Sample Syllabus - Rowan University

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Professor James Heinzen
Rowan University
Fall 2010
Office hours: Monday and Weds, 2-3:00
[email protected]
WESTERN CIVILIZATION TO 1660
This course outlines the emergence of a distinctive European society and civilization out
of Mediterranean and European antiquity. The relations between Europe and other
contemporary civilizations will be emphasized. This course will address major
intellectual, religious, social, and political developments through primary and secondary
readings, and a mixture of lecture and class discussion. The goal of the course is
threefold. To begin with, it seeks to deepen the students' knowledge of the early history
of the civilization in which we live and how the human experience has evolved over the
centuries. Furthermore, it aims to introduce students to some of the debates among
scholars about the interpretation of major historical questions, and to some of the sources
from which our historical knowledge is drawn. Finally, the course is intended to
strengthen students' writing, analytical, and study skills.
Class attendance is required. Class participation is also required. This means having
completed the assigned readings and it means answering questions as well as asking
questions in class. Do not hesitate to participate in discussions and ask or answer
questions.
Required textbooks: (available at the Rowan University Bookstore)
Mark Kishlansky, Civilization in the West, vol. 1, to 1715
Mark Kishlansky, editor, Sources in the West, vol. 1, to 1715.
Einhard, Life of Charlemagne
Other photocopied handouts to be passed out in class.
Course requirements: There will be several quizzes, both written (short essay and shortanswer identification), and map quizzes. Quizzes will be given on random dates, and will
cover readings assigned up until that day, so you must keep up with the reading if you
expect to do well. Each quiz will count for five percent of your grade. You will also have
a mid-term and final exam. Both will require that you synthesize materials from lectures
and readings. The midterm will account for 20% of your grade, and the final will count
for 30%. I will grade your exams on the basis of the logic and clarity of your answers and
on your use of evidence.
You will also write one five-page response paper to primary sources we read. This paper
will count for 20 percent of your grade. Be sure to read all assigned documents in the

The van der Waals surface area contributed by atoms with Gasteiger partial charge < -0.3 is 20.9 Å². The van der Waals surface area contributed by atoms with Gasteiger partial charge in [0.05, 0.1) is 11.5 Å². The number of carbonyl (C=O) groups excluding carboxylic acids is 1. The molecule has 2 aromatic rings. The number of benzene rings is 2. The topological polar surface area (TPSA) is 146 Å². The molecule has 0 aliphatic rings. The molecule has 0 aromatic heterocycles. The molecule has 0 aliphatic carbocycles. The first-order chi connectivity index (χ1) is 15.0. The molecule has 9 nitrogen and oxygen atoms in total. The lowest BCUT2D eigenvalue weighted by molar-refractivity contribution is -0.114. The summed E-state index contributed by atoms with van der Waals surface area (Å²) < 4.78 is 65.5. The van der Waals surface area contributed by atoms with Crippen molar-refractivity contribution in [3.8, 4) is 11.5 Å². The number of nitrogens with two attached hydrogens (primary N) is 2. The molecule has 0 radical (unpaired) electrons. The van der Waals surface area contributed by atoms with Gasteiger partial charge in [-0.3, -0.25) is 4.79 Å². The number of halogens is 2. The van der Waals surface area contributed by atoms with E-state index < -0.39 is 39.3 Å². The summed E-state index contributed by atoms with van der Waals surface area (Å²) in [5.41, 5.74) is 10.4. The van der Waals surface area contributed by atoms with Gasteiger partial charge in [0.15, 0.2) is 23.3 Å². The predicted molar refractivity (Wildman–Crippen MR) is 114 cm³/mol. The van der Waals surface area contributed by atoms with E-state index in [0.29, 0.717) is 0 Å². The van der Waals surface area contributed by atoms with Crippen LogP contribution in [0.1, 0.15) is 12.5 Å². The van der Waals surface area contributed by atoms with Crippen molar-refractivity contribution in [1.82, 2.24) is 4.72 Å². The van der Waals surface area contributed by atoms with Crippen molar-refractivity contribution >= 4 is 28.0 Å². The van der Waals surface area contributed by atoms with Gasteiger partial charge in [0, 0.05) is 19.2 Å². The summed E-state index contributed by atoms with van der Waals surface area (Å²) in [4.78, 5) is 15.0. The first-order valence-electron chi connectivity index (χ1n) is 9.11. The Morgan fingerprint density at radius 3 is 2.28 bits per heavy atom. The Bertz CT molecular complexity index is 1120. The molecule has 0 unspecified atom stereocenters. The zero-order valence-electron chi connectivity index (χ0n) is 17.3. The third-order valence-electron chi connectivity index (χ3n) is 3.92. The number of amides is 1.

Sources of the West text. Many will be discussed in class; others will appear on quizzes.
Discussion questions to keep in mind for the entire course:
Can you find any patterns to European history and the behavior of
Europeans during the periods we have studied?
Do you see any ways in which this history and behavior differ from
those of non-European societies?
Is there really such a thing as “Western Civilization?”
I and Ia. (Sept. 1-8): Introduction. Early Man. The Neolithic Revolution
Reading: Source book, readings 1, 2, and 3.
Discussion questions: What is Western Civilization?
What is Europe?
How did ‘history’ begin?
II. (Sept. 13-15): The Hebrews, Egypt and Bronze Age Civilization
Reading: Kishlansky, Civilization in the West, ch. 1
Source book, readings 5, 6, 7, and 8.
Discussion questions: Why did Egypt become the location for a great civilization?
What contributions to western culture did the Egyptians make?
III. (Sept. 20-22): The Rise of Greek Civilization
Reading: Kishlansky, Civilization in the West, ch. 2
Source book, readings 9, 11
Discussion questions: How did the Hebrew state evolve? What is distinctive
about Hebrew religious thought?
Why did Greece become the location for a great civilization?
What was Greek civilization?
IV. (Sept. 27-29) The Greek Polis—Sparta and Athens.
Reading: Kishlansky, Civilization in the West, ch. 2
Source book, readings 12, 13, 14
**NO CLASS OCTOBER 4-6**
V. (October 11-13): Greek Culture, Alexander the Great, Hellenistic Civilization
Reading: Kishlansky, Civilization in the West, ch. 3
Source book, readings 15-16